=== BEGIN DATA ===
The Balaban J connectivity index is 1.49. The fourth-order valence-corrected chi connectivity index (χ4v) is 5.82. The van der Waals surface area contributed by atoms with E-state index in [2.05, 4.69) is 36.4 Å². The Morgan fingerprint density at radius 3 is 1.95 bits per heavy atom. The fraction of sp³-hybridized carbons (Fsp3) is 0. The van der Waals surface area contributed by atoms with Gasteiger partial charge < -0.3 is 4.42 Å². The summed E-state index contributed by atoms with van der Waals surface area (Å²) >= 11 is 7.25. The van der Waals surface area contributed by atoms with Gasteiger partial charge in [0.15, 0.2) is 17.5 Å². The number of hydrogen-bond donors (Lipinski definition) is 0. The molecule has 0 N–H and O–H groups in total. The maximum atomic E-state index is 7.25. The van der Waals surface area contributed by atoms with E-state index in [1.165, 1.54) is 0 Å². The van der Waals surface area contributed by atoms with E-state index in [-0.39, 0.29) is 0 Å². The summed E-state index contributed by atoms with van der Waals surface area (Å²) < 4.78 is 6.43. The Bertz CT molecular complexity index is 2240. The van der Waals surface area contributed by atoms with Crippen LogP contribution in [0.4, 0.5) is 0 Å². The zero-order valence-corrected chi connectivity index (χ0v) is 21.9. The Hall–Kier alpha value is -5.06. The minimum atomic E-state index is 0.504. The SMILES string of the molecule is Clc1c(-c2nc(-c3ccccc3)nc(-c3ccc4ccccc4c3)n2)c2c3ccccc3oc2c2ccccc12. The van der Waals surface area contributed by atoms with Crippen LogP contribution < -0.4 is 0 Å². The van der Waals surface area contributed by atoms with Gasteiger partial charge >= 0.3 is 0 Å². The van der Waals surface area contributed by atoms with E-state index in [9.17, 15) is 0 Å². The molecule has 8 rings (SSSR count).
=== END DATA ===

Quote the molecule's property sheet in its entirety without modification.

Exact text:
The Balaban J connectivity index is 1.49. The fourth-order valence-corrected chi connectivity index (χ4v) is 5.82. The van der Waals surface area contributed by atoms with E-state index in [2.05, 4.69) is 36.4 Å². The Morgan fingerprint density at radius 3 is 1.95 bits per heavy atom. The fraction of sp³-hybridized carbons (Fsp3) is 0. The van der Waals surface area contributed by atoms with Gasteiger partial charge < -0.3 is 4.42 Å². The summed E-state index contributed by atoms with van der Waals surface area (Å²) >= 11 is 7.25. The van der Waals surface area contributed by atoms with Gasteiger partial charge in [0.15, 0.2) is 17.5 Å². The number of hydrogen-bond donors (Lipinski definition) is 0. The molecule has 0 N–H and O–H groups in total. The maximum atomic E-state index is 7.25. The van der Waals surface area contributed by atoms with E-state index in [1.165, 1.54) is 0 Å². The van der Waals surface area contributed by atoms with E-state index in [-0.39, 0.29) is 0 Å². The summed E-state index contributed by atoms with van der Waals surface area (Å²) < 4.78 is 6.43. The Bertz CT molecular complexity index is 2240. The van der Waals surface area contributed by atoms with Crippen LogP contribution in [0.4, 0.5) is 0 Å². The zero-order valence-corrected chi connectivity index (χ0v) is 21.9. The Hall–Kier alpha value is -5.06. The minimum atomic E-state index is 0.504. The SMILES string of the molecule is Clc1c(-c2nc(-c3ccccc3)nc(-c3ccc4ccccc4c3)n2)c2c3ccccc3oc2c2ccccc12. The van der Waals surface area contributed by atoms with Crippen LogP contribution < -0.4 is 0 Å². The van der Waals surface area contributed by atoms with Gasteiger partial charge >= 0.3 is 0 Å². The van der Waals surface area contributed by atoms with E-state index in [9.17, 15) is 0 Å². The molecule has 8 rings (SSSR count).